Pitch and throttle curve
The pitch and throttle curve work together to control how much 'lifting power' is available at any position of the collective/throttle control stick. The pitch curve controls the main rotor's collective pitch, and the throttle curve controls the position of the throttle.
The pitch and throttle curve settings consist of a number of points (typically 3 to 7) which can be set to any given percentage of travel. For example, a 3-point pitch curve would allow you to set the collective pitch precisely at bottom, middle and top stick positions; between those points the pitch would change smoothly to join those points up.
Each flight mode has independent pitch and throttle curves associated with it. Typically normal mode will have the pitch range restricted, say from -3 to +8 degrees; whereas an idle up mode will use the full collective pitch range available to allow for acrobatics. Normally the maximum pitch range will be determined by your helicopter's mechanical setup and your swash mix values, with zero degrees collective pitch at 50% on the pitch curve; then the desired pitch range will be set by restricting the range of your pitch curve.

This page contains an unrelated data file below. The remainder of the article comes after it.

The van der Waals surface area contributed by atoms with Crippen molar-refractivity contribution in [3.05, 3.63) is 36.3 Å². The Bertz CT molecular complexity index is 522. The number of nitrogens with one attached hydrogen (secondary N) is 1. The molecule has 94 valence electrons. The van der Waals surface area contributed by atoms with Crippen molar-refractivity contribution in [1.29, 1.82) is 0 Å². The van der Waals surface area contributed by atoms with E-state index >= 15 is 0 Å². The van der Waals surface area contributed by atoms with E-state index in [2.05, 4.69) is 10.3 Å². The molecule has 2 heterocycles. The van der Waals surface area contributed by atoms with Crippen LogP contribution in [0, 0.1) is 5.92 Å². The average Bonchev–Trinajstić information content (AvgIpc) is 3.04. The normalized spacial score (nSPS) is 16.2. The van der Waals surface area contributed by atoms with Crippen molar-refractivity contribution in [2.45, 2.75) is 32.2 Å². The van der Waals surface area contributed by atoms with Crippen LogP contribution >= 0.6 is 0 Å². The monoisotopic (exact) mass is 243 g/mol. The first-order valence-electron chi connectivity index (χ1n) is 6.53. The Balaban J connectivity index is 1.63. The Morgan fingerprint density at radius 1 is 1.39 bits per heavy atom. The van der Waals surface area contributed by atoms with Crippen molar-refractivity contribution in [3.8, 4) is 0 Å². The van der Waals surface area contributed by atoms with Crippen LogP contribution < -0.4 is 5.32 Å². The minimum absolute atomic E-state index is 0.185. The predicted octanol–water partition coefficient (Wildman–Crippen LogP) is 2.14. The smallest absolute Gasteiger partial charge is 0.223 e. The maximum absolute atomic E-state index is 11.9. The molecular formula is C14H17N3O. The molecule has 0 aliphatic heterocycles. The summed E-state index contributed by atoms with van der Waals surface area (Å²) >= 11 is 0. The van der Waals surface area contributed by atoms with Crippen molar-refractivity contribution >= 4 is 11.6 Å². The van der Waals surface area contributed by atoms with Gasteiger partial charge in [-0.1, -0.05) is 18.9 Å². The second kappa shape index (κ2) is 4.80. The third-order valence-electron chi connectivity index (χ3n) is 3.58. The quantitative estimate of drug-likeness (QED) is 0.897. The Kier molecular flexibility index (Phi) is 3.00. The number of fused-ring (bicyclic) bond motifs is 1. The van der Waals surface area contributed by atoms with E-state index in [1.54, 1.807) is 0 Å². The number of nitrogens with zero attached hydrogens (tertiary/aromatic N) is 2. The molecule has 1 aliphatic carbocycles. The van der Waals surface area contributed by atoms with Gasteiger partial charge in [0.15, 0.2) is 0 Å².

As the collective pitch is changed, the load on the engine also changes. Unless the throttle is also changed the main rotor will either speed up or speed down, leading to inconsistent control responses. The throttle curve therefore must be set to work in harmony with the pitch curve to provide sufficient power to keep the head speed constant (we say the throttle is corellated with collective). Setting the throttle curve correctly is generally a process of trial-and-error, often using a tachometer to monitor the head speed. Alternatively, a governor can be used to manage the throttle automatically on the helicopter.
Share your opinion